What really happened on the night Orianna stepped between Violet and her tormentors? What really happened on two strange nights at Aurora Hills? Will Amber and Violet and Orianna ever get the justice they deserve—in this life or in another one?
“I think it’s such a great compliment when people are scared,” Nova Ren said, explaining that she was too close to the process while writing the book to feel fear of what she was writing herself.
I attending this event because of my love for Nova Ren’s past novels, most notable Imaginary Girls, which I still obsess over from time to time. So, I was freaking out a little (read: a lot) to be able to meet her in person and it was fascinating to hear how she approaches the writing process, which she described as part pantsing, part outlining. Nova Ren said the opening was important for her. “I need a way in. To find the right voice.” For the The Walls Around Us, she explained, she spent several months of a writing retreat just working on the right paragraph, trying to find the right voice. Once she found that, act one of the story flowed out fairly quickly. Then, after completing the first 50 pages or so, she would outline the rest of the book heavily in order to work it to completion.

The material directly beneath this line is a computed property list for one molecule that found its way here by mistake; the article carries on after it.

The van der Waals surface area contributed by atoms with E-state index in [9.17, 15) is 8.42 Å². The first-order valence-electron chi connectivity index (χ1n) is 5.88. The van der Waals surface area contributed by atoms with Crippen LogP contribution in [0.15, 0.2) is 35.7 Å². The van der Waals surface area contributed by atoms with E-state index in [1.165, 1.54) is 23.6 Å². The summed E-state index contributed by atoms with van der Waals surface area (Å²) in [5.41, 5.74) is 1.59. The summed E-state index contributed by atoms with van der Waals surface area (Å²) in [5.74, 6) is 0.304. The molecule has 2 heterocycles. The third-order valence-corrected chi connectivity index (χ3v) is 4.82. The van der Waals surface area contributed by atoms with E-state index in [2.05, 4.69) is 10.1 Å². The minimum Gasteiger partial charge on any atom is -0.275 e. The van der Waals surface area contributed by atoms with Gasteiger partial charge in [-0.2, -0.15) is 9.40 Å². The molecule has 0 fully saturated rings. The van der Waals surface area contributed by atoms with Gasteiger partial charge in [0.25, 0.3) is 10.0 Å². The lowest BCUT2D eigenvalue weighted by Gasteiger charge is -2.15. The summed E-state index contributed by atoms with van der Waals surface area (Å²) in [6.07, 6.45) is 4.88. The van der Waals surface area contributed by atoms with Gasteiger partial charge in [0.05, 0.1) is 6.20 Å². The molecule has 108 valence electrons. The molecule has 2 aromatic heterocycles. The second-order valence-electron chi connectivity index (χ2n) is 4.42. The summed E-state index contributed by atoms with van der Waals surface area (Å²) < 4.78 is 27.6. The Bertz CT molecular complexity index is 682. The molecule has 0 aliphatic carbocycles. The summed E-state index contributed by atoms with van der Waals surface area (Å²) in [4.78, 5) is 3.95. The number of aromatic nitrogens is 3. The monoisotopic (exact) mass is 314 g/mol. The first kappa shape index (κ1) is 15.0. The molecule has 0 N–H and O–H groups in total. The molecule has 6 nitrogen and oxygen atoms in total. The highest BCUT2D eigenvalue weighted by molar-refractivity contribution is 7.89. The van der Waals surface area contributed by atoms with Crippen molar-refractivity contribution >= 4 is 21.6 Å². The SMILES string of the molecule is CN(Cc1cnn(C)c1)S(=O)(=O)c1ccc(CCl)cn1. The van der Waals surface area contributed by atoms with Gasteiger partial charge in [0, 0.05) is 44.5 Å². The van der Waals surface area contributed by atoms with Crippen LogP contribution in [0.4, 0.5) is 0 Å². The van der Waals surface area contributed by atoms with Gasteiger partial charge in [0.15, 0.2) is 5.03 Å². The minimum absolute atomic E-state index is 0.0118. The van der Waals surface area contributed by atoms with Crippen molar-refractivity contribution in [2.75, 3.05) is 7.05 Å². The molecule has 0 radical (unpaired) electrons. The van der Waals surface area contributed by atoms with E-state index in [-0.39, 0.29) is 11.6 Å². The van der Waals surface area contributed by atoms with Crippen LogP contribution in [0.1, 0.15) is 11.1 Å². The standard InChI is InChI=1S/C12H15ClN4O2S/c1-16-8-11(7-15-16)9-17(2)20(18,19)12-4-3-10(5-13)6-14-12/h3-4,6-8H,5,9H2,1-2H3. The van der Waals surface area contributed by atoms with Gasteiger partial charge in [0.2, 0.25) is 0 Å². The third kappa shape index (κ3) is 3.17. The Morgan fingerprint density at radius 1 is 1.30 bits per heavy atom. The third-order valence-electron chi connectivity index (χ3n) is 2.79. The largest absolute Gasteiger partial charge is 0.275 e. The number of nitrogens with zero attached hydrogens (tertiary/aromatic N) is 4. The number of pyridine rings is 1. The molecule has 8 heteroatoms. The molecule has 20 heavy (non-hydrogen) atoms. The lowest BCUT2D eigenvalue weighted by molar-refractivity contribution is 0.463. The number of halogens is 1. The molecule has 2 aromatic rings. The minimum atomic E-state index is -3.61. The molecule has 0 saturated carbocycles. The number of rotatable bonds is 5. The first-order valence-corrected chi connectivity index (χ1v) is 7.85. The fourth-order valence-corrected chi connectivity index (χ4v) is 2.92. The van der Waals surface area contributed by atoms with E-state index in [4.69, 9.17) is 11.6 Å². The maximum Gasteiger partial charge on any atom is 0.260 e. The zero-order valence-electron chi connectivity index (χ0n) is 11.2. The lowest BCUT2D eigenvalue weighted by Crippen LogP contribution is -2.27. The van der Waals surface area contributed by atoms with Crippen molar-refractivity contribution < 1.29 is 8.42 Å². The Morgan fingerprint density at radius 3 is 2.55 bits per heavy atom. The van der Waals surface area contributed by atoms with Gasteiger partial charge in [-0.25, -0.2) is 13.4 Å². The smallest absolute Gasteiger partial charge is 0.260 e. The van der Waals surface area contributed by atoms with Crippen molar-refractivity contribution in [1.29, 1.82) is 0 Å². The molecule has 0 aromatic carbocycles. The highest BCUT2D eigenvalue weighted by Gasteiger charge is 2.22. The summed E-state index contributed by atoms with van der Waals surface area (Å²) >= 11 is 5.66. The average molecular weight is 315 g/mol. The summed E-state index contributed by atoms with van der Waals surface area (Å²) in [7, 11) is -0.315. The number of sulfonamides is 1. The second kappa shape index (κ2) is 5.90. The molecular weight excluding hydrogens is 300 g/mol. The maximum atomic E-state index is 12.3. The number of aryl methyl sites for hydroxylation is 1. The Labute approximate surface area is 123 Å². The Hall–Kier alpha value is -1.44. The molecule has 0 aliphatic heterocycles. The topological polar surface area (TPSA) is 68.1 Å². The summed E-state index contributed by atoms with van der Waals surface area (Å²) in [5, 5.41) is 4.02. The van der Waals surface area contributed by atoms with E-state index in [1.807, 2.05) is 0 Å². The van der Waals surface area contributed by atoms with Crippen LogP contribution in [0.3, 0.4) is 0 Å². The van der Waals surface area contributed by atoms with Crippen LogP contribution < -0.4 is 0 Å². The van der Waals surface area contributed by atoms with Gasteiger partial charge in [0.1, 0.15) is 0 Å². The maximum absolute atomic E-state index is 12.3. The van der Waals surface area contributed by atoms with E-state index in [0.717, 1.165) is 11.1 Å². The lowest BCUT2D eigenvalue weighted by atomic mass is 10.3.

Book Description (from Goodreads): Some girls will always have your back, and some girls can’t help but stab you in it.
Junior year, the suburbs of Philadelphia. Alex, Mollie and Veronica are those girls: they’re the best of friends and the party girls of the school. But how well does everybody know them–and really, how well do they know one another? Alex is secretly in love with the boy next door and has joined a band–without telling anyone. Mollie suffers from a popular (and possibly sociopathic) boyfriend, as well as a serious mean streak. And Veronica just wants to be loved–literally, figuratively, physically….she’s not particular. Will this be the year that bonds them forever….or tears them apart for good?